On Moscow Layover, Snowden Finds No Friend in Putin
The suspense did not last long: Soon after his flight from Hong Kong landed in Moscow, we were told that National Security Agency whistle-blower Edward Snowden had applied for political asylum in Ecuador.
It was in Hong Kong that Snowden publicly disclosed the existence of Prism, a top-secret U.S. National Security Agency program providing the NSA with access to the servers of top Internet companies like Miscrosoft, Apple, Google and Yahoo! Hong Kong has an extradition treaty with the U.S., where Snowden is sought for revealing classified information. Though the region's parliament left it for the mainland Chinese authorities to decide whether or not to hand Snowden over, his situation was too uncertain to stay on. Hong Kong officials facing pressure both from the U.S. and from Beijing, which is reluctant to take orders from Washington, must have heaved a big sigh of relief as Snowden boarded an Aeroflot flight to Moscow.
It was hardly a random destination: Russia has no extradition treaty with the U.S. Since Snowden had not made his plans known before skipping Hong Kong, some politicians in Moscow believed he might seek asylum here, and welcomed the opportunity to stick it to Uncle Sam. "Some are already saying that granting Snowden political asylum would be an act of cold war," tweeted Alexei Pushkov, head of the Russian parliament's Foreign Affairs Committee. "But if wig-wearing spies are not committing one, granting asylum is not such an act, either."
Pushkov was referring to the recent apprehension of a U.S. diplomat in Moscow as he walked to an alleged rendezvous with a potential Russian asset. The diplomat was apparently wearing a blond wig, and the whole episode was more comical than cloak-and-dagger.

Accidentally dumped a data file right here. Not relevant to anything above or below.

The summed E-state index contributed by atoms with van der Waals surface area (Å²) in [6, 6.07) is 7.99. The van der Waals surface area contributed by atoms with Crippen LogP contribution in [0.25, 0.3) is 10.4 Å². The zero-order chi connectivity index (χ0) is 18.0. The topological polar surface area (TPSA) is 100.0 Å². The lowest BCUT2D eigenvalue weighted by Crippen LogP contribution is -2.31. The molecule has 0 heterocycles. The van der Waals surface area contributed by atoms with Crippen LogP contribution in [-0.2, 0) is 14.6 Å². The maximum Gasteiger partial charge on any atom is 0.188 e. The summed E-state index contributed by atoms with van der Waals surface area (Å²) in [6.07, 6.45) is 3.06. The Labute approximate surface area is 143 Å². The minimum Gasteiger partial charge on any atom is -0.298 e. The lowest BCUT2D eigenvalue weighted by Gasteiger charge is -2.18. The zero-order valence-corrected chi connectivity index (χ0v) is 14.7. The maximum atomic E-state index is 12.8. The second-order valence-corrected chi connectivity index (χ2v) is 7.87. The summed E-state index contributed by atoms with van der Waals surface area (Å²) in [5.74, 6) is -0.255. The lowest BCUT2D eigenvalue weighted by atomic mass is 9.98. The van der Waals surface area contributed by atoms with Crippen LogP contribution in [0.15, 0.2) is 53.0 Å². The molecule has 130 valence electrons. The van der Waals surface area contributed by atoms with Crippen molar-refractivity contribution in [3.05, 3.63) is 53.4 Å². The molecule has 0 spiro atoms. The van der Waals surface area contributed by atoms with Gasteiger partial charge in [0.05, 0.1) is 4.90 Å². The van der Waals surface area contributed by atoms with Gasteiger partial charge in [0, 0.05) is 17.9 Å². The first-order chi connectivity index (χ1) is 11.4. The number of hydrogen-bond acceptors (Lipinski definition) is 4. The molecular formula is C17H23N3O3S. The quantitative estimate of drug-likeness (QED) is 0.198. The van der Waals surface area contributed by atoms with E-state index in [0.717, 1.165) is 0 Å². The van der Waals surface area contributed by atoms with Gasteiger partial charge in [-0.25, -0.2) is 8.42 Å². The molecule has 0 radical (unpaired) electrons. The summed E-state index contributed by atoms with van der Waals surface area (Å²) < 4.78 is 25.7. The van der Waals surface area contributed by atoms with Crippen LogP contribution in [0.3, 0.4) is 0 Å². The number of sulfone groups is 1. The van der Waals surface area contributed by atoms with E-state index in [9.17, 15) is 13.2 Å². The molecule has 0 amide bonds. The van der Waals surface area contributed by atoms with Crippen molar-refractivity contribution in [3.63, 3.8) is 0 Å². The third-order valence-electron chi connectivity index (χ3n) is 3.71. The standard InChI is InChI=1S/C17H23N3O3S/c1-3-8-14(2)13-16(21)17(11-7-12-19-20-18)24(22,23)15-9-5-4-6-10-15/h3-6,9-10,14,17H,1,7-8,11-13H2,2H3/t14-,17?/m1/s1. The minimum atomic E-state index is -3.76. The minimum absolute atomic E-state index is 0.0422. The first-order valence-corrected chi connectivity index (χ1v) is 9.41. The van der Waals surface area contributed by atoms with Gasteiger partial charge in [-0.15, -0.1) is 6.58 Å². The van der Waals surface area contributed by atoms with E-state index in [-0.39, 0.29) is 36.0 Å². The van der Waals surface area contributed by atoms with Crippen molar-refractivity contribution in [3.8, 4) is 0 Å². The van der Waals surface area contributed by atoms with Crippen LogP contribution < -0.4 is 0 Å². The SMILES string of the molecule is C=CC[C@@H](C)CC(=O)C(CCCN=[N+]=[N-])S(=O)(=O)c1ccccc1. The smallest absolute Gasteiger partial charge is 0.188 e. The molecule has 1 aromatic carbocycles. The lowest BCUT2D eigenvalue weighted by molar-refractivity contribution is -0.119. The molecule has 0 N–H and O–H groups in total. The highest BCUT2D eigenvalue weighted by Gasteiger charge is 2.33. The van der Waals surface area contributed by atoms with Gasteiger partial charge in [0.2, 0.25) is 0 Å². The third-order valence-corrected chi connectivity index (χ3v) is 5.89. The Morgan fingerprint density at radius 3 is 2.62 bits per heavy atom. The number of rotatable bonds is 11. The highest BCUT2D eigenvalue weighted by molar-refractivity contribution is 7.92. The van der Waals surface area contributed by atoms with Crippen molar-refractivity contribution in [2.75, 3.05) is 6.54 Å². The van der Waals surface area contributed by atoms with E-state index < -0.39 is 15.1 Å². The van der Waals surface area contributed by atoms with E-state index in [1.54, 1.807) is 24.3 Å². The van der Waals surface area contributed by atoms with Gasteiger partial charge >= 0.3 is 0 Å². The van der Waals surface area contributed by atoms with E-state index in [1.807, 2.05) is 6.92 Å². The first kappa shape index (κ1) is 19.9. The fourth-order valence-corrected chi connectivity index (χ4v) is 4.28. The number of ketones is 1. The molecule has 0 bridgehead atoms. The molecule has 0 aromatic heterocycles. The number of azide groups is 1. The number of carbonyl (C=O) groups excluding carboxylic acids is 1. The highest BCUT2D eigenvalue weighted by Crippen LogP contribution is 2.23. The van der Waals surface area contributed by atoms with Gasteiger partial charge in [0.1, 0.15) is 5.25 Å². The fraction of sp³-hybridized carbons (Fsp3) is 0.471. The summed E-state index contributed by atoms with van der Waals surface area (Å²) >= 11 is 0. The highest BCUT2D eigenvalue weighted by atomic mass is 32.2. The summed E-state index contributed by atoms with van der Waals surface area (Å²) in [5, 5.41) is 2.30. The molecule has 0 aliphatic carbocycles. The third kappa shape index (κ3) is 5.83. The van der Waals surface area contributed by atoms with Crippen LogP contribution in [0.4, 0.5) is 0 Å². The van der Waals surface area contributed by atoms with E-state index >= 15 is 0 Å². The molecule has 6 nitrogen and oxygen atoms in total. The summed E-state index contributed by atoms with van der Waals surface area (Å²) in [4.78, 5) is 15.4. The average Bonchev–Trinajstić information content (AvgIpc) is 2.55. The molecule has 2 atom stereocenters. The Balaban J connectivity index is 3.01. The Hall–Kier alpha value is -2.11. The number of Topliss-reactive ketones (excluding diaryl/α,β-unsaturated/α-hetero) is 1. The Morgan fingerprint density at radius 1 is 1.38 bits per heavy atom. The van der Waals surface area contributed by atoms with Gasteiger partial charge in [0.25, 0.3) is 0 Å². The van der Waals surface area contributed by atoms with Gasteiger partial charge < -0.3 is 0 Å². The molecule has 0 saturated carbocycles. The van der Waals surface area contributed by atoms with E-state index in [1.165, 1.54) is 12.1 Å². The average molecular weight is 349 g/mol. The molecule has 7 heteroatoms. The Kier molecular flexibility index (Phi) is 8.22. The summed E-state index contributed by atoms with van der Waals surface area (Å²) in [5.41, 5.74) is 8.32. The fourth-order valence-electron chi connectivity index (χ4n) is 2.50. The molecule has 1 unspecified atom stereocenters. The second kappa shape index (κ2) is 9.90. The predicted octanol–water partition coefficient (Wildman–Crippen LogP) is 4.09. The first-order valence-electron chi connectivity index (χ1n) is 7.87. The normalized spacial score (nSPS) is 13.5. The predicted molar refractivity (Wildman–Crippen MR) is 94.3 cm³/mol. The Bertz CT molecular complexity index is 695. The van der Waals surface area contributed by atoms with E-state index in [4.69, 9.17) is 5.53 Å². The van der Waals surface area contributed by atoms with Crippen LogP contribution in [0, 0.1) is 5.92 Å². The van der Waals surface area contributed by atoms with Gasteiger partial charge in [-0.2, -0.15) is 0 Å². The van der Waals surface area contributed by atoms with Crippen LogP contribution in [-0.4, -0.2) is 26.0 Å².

Parliament deputies, however, are not authorized to make asylum decisions, and official Moscow never gave any indication that it would welcome the whistle-blower. U.S.-Russian relations are at their lowest point in two decades, and straining them further just to provide refuge to an American spouting anarchist rhetoric would hardly be in President Vladimir Putin's best interest.
No matter how he might like to see Americans embarrassed, for Putin, a former intelligence oficer, embracing Snowden would be too much of a departure from his personal views. Toughness on terrorism and a strict law-and-order stance are the Russian president's trademarks. So Putin has stopped short of condemning the U.S. electronic serveillance methods revealed by Snowden. "On the whole, such methods are in demand," Putin told the state-owned TV channel Russia Today. "It is normal if it is done in accordance with the laws governing the work of special services."
On the other hand, keeping Snowden out of Russia altogether may have been too friendly toward the U.S. for Putin's taste. The whistle-blower was not issued a Russian visa, but neither was he prevented from using the nation's state-controlled flag carrier. Sources close to Aeroflot suggested to the state-owned news agency RIA Novosti that Snowden would go on to Havana, Cuba, and thence to Caracas, Venezuela, two more destinations that have no extradition treaties with the U.S.
If Snowden had indeed booked tickets to Havana and Caracas, they must have been for backup: It soon emerged that Ecuador was his Plan A. Ecuadorean Foreign Minister Ricardo Patina Aroca tweeted that his government had received an asylum request from Snowden.
It would have been ironic if a man who proclaimed disgust with what he saw as human rights violations by U.S. authorities had allied himself with a dictatorial regime such as the ones in Cuba, Venezuela or even Russia. Ecuador, on the other hand, is a democratic country with a defiant leftist government that is likely to shield him from U.S. wrath: It has already harbored WikiLeaks founder Julian Assange at its London embassy.
Russia is not likely to hinder Snowden's transit to Quito, but his revelations will have left a mark here. Many Russian officials, already paranoid about omnipresent American spies, will now distrust more than just the U.S. Internet giants. High-ranking legislator Alexander Torshin has already suggested that the government go back to keeping its most sensitive information in paper form.
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